UCL Quantum Science and Technology Institute


Analysis of loss and noise in superconducting devices

13 April 2016

Analysis of loss and noise in superconducting devices sheds new light on problematic two level systems

Superconducting quantum devices have emerged as a frontrunner in the pursuit of innovative new applications of quantum engineering, most notably quantum computing. This has been recognised within the UK with the recent EPSRC funding for founding quantum hubs; of which both the UCL led ‘Quantum Engineering with Solid-state Technologies’ (QUES²T) and Royal Holloway – NPL collaboration on ‘Superconducting Quantum Technology’ (SuQT) focus on the use of superconducting devices for quantum applications.

In recent years it has become increasingly apparent that one of the main problems facing superconducting quantum devices is the comparatively high levels of decoherence which arise as a direct result of the existence of parasitic microscopic two-level systems. These two level systems are situated within the dielectric environment of the superconducting device and are excited by microwave photons in the same range of frequencies that superconducting qubits are operated at. The nature of these two level systems and how to mitigate their effects is the focus of a special issue of IOP Superconductor Science and Technology, entitled ‘Focus on materials for high coherence quantum circuits.’

Within this special issue, UCLQ scientist Jonathan Burnett, in collaboration with Lara Faoro (Rutgers University, USA ) and Tobias Lindstrom (NPL) have published a paper entitled “Analysis of high quality superconducting resonators: consequences for TLS properties in amorphous oxides.” This paper uses superconducting resonators as a testbed to understand two level systems, which produce a temperature and microwave drive dependent loss (quality factor) and 1/f noise level. By carefully studying the loss and noise of difference superconducting resonators for a wide range of temperatures and microwave drives the work has shed new light on the properties of these problematic two level systems. This information is important for learning how to produce quantum devices which are insensitive to the effects of these two level systems.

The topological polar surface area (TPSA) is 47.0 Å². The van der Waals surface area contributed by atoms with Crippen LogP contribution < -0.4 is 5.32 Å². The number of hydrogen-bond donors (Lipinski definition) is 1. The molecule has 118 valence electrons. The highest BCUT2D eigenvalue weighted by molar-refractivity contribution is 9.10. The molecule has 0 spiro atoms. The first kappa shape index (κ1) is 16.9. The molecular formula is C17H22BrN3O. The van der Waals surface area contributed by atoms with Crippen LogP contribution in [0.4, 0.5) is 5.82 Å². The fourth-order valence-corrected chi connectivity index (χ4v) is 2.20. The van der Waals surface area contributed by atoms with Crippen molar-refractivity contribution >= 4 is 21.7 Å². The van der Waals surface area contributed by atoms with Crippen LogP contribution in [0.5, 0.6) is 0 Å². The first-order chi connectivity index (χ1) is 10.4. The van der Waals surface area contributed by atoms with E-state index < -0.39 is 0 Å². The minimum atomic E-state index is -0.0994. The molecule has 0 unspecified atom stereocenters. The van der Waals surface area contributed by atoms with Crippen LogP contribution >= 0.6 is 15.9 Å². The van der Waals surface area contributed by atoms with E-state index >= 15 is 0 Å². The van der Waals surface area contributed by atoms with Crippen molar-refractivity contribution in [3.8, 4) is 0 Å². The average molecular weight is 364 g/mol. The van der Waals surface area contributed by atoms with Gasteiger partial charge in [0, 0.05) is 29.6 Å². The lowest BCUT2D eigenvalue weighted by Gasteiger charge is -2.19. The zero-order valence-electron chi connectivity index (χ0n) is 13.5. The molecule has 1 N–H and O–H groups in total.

The precursor for this work was previously published in Nature Communications and was recently awarded the NPL Rayleigh award for 2015. The award recognises scientific excellence and work of high impact from scientists at NPL.

Journal link: Analysis of high quality superconducting resonators: consequences for TLS properties in amorphous oxides IOP SUST, volume 29, 4 (2016)

This paper has been made open access thanks to funding from the UCL Library in a pilot scheme with the IOP.